Towards the end of 2017, in response to our on-going requests for information, we were told that the existing protocol was being reviewed and would be available for public comment in early 2018.
Based on communication between Baboon Matters and the City of Cape Town, we were cautiously optimistic -  the protocol was being reviewed and one of the most pressing, on-going issues (that of waste management) was finally going to be addressed as a critical step in resolving baboon-related conflicts. 
But the start of 2018 seemed eerily like a scene from a “Ground Hog Day” type movie – the scenario where the same situation plays out over and over again until eventually there is understanding and change. 
The year started with Dodger being killed in terms of the protocol, and the response from residents of both Tokai and Capri, where Dodger had been encountered most commonly, was that of fury – how had well intentioned calls to alert the service provider as to Dodger’s whereabouts been turned into “assertive raids” and “complaints” that resulted in the death of this gentle baboon?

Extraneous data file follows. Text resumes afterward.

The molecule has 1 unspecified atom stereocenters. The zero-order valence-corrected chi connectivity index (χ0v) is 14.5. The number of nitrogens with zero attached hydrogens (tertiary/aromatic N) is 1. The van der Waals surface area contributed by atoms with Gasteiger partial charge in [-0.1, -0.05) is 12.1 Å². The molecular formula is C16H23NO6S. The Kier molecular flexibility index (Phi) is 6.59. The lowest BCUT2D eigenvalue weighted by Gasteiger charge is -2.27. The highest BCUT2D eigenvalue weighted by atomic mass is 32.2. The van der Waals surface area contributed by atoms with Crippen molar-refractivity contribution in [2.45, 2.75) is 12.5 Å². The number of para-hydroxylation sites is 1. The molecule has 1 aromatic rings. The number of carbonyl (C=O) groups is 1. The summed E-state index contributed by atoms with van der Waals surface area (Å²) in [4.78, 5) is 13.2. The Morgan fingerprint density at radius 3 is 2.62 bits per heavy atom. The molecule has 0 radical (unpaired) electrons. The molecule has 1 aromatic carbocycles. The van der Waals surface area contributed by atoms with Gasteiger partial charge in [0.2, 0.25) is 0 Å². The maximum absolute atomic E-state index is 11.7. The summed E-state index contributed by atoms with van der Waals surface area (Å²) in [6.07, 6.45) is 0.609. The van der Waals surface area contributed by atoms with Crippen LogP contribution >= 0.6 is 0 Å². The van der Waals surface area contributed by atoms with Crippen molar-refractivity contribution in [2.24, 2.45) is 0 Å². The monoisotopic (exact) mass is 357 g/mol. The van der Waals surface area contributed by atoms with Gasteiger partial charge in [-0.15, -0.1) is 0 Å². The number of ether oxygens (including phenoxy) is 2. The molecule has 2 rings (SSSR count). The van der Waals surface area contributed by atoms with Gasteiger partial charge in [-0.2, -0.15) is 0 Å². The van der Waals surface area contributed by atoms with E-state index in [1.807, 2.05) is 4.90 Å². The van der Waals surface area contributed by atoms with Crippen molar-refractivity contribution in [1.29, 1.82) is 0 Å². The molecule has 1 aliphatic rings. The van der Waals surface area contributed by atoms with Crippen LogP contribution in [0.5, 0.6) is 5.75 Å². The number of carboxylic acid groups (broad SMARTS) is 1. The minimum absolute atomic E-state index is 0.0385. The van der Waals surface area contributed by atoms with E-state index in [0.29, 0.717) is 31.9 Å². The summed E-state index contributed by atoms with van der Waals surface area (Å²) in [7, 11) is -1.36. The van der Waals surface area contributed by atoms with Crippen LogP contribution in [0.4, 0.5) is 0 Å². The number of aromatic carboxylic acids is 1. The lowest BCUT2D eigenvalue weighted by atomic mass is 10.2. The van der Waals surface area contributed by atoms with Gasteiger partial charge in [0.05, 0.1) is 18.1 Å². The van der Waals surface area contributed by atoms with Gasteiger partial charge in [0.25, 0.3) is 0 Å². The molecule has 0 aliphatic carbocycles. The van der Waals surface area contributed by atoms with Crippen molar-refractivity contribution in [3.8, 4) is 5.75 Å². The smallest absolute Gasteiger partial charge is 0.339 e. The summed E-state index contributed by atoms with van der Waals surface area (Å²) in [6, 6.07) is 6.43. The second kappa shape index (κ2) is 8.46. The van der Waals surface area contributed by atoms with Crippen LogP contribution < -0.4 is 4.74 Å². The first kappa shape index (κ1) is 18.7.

Read the full article here 

While Cape Town's Baboon Management structure looks good on paper, it has no legal standing or accountability, and no actual management plan or vision beyond four draft "guidelines" or protocols.  Bad news for our baboons!

After 18 years dedicated solely to the conservation of baboons in South Africa, Baboon Matters is now facing the prospect of having to close its doors in the near future due to a lack of funding.